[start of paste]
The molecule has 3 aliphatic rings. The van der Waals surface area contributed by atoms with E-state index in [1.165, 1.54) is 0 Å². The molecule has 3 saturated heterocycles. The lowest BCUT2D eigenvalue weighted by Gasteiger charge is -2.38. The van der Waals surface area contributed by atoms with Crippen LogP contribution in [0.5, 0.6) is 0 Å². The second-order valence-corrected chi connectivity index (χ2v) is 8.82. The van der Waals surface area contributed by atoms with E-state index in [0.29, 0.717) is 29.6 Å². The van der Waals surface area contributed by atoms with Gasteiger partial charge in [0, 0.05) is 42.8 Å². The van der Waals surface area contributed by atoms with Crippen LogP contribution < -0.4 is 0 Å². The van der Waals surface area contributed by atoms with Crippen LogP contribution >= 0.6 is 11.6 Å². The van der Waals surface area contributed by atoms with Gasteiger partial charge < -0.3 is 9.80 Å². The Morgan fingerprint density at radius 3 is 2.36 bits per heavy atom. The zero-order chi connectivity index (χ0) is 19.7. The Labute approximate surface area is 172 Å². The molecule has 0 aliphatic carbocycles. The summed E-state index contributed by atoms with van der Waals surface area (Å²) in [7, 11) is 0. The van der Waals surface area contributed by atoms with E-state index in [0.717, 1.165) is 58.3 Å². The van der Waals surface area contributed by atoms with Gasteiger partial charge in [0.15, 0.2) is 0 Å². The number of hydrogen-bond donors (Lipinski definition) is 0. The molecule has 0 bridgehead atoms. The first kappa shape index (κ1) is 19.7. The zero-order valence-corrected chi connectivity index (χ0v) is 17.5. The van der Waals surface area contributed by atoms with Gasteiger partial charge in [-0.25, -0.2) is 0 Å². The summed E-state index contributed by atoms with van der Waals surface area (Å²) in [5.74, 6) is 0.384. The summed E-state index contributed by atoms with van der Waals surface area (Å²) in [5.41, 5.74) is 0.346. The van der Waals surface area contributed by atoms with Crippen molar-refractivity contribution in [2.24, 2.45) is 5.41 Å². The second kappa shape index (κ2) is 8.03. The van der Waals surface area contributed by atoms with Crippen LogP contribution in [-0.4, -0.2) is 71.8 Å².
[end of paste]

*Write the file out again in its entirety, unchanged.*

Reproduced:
The molecule has 3 aliphatic rings. The van der Waals surface area contributed by atoms with E-state index in [1.165, 1.54) is 0 Å². The molecule has 3 saturated heterocycles. The lowest BCUT2D eigenvalue weighted by Gasteiger charge is -2.38. The van der Waals surface area contributed by atoms with Crippen LogP contribution in [0.5, 0.6) is 0 Å². The second-order valence-corrected chi connectivity index (χ2v) is 8.82. The van der Waals surface area contributed by atoms with E-state index in [0.29, 0.717) is 29.6 Å². The van der Waals surface area contributed by atoms with Gasteiger partial charge in [0, 0.05) is 42.8 Å². The van der Waals surface area contributed by atoms with Crippen LogP contribution < -0.4 is 0 Å². The van der Waals surface area contributed by atoms with Crippen LogP contribution >= 0.6 is 11.6 Å². The van der Waals surface area contributed by atoms with Gasteiger partial charge < -0.3 is 9.80 Å². The Morgan fingerprint density at radius 3 is 2.36 bits per heavy atom. The zero-order chi connectivity index (χ0) is 19.7. The Labute approximate surface area is 172 Å². The molecule has 0 aliphatic carbocycles. The summed E-state index contributed by atoms with van der Waals surface area (Å²) in [7, 11) is 0. The van der Waals surface area contributed by atoms with E-state index in [0.717, 1.165) is 58.3 Å². The van der Waals surface area contributed by atoms with Gasteiger partial charge in [0.15, 0.2) is 0 Å². The number of hydrogen-bond donors (Lipinski definition) is 0. The molecule has 0 bridgehead atoms. The first kappa shape index (κ1) is 19.7. The zero-order valence-corrected chi connectivity index (χ0v) is 17.5. The van der Waals surface area contributed by atoms with Gasteiger partial charge in [-0.25, -0.2) is 0 Å². The summed E-state index contributed by atoms with van der Waals surface area (Å²) in [5.74, 6) is 0.384. The summed E-state index contributed by atoms with van der Waals surface area (Å²) in [5.41, 5.74) is 0.346. The van der Waals surface area contributed by atoms with Crippen molar-refractivity contribution in [2.24, 2.45) is 5.41 Å². The second kappa shape index (κ2) is 8.03. The van der Waals surface area contributed by atoms with Crippen LogP contribution in [-0.4, -0.2) is 71.8 Å².